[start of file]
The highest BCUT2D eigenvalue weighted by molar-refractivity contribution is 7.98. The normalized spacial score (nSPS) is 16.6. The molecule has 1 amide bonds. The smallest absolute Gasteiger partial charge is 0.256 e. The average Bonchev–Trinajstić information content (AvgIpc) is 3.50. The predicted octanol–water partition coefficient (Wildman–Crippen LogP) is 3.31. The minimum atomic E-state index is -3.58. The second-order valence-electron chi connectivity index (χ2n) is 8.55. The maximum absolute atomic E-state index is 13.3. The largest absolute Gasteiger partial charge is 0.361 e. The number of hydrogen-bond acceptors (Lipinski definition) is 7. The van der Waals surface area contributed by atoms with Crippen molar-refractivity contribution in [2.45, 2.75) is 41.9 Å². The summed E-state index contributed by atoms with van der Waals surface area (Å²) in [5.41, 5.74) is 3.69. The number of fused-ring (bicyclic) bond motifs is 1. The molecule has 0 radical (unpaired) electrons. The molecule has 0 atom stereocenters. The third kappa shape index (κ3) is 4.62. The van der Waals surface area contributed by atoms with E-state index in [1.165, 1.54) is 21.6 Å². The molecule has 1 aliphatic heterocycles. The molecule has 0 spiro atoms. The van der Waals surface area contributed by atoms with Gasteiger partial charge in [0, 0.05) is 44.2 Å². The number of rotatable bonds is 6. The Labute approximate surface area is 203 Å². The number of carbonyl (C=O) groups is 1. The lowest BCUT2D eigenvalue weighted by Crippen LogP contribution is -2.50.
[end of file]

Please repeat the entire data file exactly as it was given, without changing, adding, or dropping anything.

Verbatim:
The highest BCUT2D eigenvalue weighted by molar-refractivity contribution is 7.98. The normalized spacial score (nSPS) is 16.6. The molecule has 1 amide bonds. The smallest absolute Gasteiger partial charge is 0.256 e. The average Bonchev–Trinajstić information content (AvgIpc) is 3.50. The predicted octanol–water partition coefficient (Wildman–Crippen LogP) is 3.31. The minimum atomic E-state index is -3.58. The second-order valence-electron chi connectivity index (χ2n) is 8.55. The maximum absolute atomic E-state index is 13.3. The largest absolute Gasteiger partial charge is 0.361 e. The number of hydrogen-bond acceptors (Lipinski definition) is 7. The van der Waals surface area contributed by atoms with Crippen molar-refractivity contribution in [2.45, 2.75) is 41.9 Å². The summed E-state index contributed by atoms with van der Waals surface area (Å²) in [5.41, 5.74) is 3.69. The number of fused-ring (bicyclic) bond motifs is 1. The molecule has 0 radical (unpaired) electrons. The molecule has 0 atom stereocenters. The third kappa shape index (κ3) is 4.62. The van der Waals surface area contributed by atoms with E-state index in [1.165, 1.54) is 21.6 Å². The molecule has 1 aliphatic heterocycles. The molecule has 0 spiro atoms. The van der Waals surface area contributed by atoms with Gasteiger partial charge in [0, 0.05) is 44.2 Å². The number of rotatable bonds is 6. The Labute approximate surface area is 203 Å². The number of carbonyl (C=O) groups is 1. The lowest BCUT2D eigenvalue weighted by Crippen LogP contribution is -2.50.